The Epic Seed is now available in 700 stores across the country

The Epic Seed entrepreneur unlocks new opportunity in the dairy case with Greek yogurt + chia

Jess Rudolph: 'At first I felt like I was in way over my head but now I understand a lot more about the natural food industry.'

The Greek yogurt aisle was already pretty crowded by the time Jesse Rudolph started pitching his wares to the market around 18 months ago. But chia - the superfood of the moment - proved to be his secret weapon. 

Epic Naturals, LLC, co-founder Rudolph, who is still just in his mid-twenties and admits he felt out of his depth in some of his early meetings with potential customers, was nevertheless convinced he was onto something special with his 150-calorie pots with fruit and hydrated chia seeds at the bottom and thick Greek yogurt on top.

And the 'chia' factor coupled with the appealing packaging, nutritional profile (17g protein, 3g fiber) and brand name - 'The Epic Seed' - also impressed retail buyers and distributors, who gave the brand a shot in July 2013, and have since worked with the start-up to expand distribution to around 700 stores including Whole Foods, Sprouts and Safeway on the east and west coast.

You’ve got to start small and build slowly

But they probably would have balked at the proposed $2.99 price tag had the success of the Chia Pod - a dessert made with chia, coconut milk, and fruit which sells for $3.29 at Whole Foods - not proved that shoppers were willing to pay for this kind of product, Rudolph tells FoodNavigator-USA.

“The Chia Pods kind of primed them if you like, as before that there wasn’t really anything with chia to compare us with.”

As for distribution, while it might seem odd that a company based in Venice, California selected a manufacturer in New York to produce the product, this is not as unusual as it sounds, notes Rudolph, given that his first major distribution wins took him into Whole Foods stores in the northeast as well as his home territory in southern California.

Even major yogurt brands that have a presence on the west coast are still manufactured in New York, he points out, while if things take off in California he could look to work with a co-packer there in future.

“When we started we’d heard that it was sometimes possible to get a national roll-out with Whole Foods from the outset, and that seemed like it would be a really great way to start, but if that had happened we probably wouldn’t still be here.

"You’ve got to start small and build slowly, with small distributors and then larger ones.”

In addition to raising some capital, I want strategy and insight

As for financing, for the first year, it’s been possible to get by with money from friends and family, says Rudolph, who co-owns Epic Naturals LLC with a business partner. But it’s now got to the stage where he’s looking for outside investment, but also strategic support.

“At first I felt like I was in way over my head but now I understand a lot more about the natural food industry.Going to meetings with larger distributors has been super-interesting and I’ve also made a lot of useful contacts from going to trade shows such as Expo East and Expo West.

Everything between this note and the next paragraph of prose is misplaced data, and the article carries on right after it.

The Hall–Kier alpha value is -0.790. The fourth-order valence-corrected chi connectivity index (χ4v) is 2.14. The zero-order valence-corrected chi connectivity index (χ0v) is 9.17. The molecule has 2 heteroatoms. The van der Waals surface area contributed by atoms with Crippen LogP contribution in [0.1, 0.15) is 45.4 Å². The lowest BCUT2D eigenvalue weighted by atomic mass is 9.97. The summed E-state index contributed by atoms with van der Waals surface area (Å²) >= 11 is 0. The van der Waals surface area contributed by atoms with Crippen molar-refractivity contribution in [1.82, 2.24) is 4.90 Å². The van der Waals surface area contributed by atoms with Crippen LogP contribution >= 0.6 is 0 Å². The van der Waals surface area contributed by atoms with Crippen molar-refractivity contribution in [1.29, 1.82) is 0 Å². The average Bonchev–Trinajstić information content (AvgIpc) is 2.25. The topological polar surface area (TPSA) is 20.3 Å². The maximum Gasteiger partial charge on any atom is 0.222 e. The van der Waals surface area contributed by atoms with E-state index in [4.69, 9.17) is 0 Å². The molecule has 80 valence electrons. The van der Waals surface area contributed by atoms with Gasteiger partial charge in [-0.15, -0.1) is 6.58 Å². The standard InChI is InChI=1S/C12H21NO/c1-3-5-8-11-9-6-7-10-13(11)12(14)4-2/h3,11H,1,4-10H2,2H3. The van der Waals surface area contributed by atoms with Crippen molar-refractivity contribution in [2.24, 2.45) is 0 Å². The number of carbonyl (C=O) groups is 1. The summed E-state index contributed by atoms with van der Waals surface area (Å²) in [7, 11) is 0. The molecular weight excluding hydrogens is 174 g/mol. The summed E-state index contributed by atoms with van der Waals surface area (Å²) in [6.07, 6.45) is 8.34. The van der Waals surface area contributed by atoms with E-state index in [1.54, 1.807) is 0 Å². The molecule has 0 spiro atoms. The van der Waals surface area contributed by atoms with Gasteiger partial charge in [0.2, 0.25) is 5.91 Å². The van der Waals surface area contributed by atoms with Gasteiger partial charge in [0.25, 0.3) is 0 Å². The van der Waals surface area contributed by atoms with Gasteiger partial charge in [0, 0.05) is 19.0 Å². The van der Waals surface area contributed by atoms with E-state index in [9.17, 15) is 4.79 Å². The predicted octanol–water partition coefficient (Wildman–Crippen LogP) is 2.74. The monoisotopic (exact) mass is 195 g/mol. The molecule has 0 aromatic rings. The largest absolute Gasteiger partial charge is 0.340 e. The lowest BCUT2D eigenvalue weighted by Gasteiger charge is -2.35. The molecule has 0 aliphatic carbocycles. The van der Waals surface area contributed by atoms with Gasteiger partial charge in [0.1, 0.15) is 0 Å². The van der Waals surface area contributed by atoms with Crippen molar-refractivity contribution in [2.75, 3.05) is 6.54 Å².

"But I’m still learning all the time and in addition to raising some capital I want strategy and insight."

After a month, the flavor had changed so we had to go back and reformulate

From a formulation perspective, the challenge has been getting the sweetness right (Rudolph was determined to keep sugar low) and the consistency of the fruit/chia base and the yogurt aligned so that the two don't seep into each other and ruin the appearance of the product, which has clear packaging so shoppers can see the chia seeds, he says.

“We spent a long time with the fruit supplier and the yogurt co-packer on getting the consistency right. As the yogurt is warm when the pots are filled, if the base is too thin, the yogurt runs into it and the base goes up the sides.

“We also spent ages on the sugar. I was very particular about this because a lot of products out there are just way too sweet. Our supplier kept saying 'consumers expect this level of sweetness' and we would go back and say we literally want 60% of the sweetness [in this sample].

“We also found that after a week the product would taste like this, and then after a month, the flavor had definitely changed so we had to go back and reformulate.”

You go in there thinking you’re giving them product and you expect money in return, but you end up owing them money

As for rookie mistakes, everyone makes them, but luckily so far, he’s not made any major missteps, says Rudolph, although he's had a few sleepless nights.

“The thing that worried me was if it doesn’t sell straight out of the gate, how costly is it going to be? You definitely need solid sales from the start.”

Like most entrepreneurs, achieving a work-life balance proved elusive in the early days as Rudolph tried to keep costs down by doing everything himself; at one point he was doing two in-store demos a day in southern California on top of the day job.

Meanwhile, factoring in all the costs when dealing with distributors is a challenge for any start up, he says.

“You go in there thinking that you’re giving them product and you expect money in return, but you can end up owing them money.”

Click on the link below to read about some of the challenges for start-ups from our recent Beverage Entrepreneurs Forum:

Beverage Entrepreneurs Forum: This is the only business where you send a customer an invoice, and you end up owing them money!

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